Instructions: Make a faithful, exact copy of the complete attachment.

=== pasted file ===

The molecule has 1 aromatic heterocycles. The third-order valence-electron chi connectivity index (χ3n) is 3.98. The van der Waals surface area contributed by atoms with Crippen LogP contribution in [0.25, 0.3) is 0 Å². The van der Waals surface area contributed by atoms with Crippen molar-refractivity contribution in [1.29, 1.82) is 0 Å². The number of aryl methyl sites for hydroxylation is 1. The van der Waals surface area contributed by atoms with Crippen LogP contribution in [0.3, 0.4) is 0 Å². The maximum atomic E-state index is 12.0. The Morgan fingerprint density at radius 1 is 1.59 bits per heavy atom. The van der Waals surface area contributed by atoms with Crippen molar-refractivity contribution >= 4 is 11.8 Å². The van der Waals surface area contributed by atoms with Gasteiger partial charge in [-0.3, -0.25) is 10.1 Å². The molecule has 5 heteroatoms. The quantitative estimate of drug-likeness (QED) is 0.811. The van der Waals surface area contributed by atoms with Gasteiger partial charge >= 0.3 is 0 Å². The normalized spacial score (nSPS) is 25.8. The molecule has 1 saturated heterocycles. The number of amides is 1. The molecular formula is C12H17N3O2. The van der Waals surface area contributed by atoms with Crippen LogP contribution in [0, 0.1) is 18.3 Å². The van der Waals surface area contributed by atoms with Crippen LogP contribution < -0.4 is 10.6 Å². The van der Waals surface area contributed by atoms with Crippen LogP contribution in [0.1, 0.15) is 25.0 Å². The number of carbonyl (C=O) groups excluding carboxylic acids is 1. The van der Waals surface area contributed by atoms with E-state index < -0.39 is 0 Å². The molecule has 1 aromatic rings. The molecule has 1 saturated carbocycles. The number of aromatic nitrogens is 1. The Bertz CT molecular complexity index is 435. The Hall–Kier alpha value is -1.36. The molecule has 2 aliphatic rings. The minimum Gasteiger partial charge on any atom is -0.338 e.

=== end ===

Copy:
The molecule has 1 aromatic heterocycles. The third-order valence-electron chi connectivity index (χ3n) is 3.98. The van der Waals surface area contributed by atoms with Crippen LogP contribution in [0.25, 0.3) is 0 Å². The van der Waals surface area contributed by atoms with Crippen molar-refractivity contribution in [1.29, 1.82) is 0 Å². The number of aryl methyl sites for hydroxylation is 1. The van der Waals surface area contributed by atoms with Crippen LogP contribution in [0.3, 0.4) is 0 Å². The maximum atomic E-state index is 12.0. The Morgan fingerprint density at radius 1 is 1.59 bits per heavy atom. The van der Waals surface area contributed by atoms with Crippen molar-refractivity contribution >= 4 is 11.8 Å². The van der Waals surface area contributed by atoms with Gasteiger partial charge in [-0.3, -0.25) is 10.1 Å². The molecule has 5 heteroatoms. The quantitative estimate of drug-likeness (QED) is 0.811. The van der Waals surface area contributed by atoms with Gasteiger partial charge >= 0.3 is 0 Å². The normalized spacial score (nSPS) is 25.8. The molecule has 1 saturated heterocycles. The number of amides is 1. The molecular formula is C12H17N3O2. The van der Waals surface area contributed by atoms with Crippen LogP contribution in [0, 0.1) is 18.3 Å². The van der Waals surface area contributed by atoms with Crippen LogP contribution < -0.4 is 10.6 Å². The van der Waals surface area contributed by atoms with Crippen LogP contribution in [0.1, 0.15) is 25.0 Å². The number of carbonyl (C=O) groups excluding carboxylic acids is 1. The van der Waals surface area contributed by atoms with E-state index < -0.39 is 0 Å². The molecule has 1 aromatic rings. The molecule has 1 saturated carbocycles. The number of aromatic nitrogens is 1. The Bertz CT molecular complexity index is 435. The Hall–Kier alpha value is -1.36. The molecule has 2 aliphatic rings. The minimum Gasteiger partial charge on any atom is -0.338 e.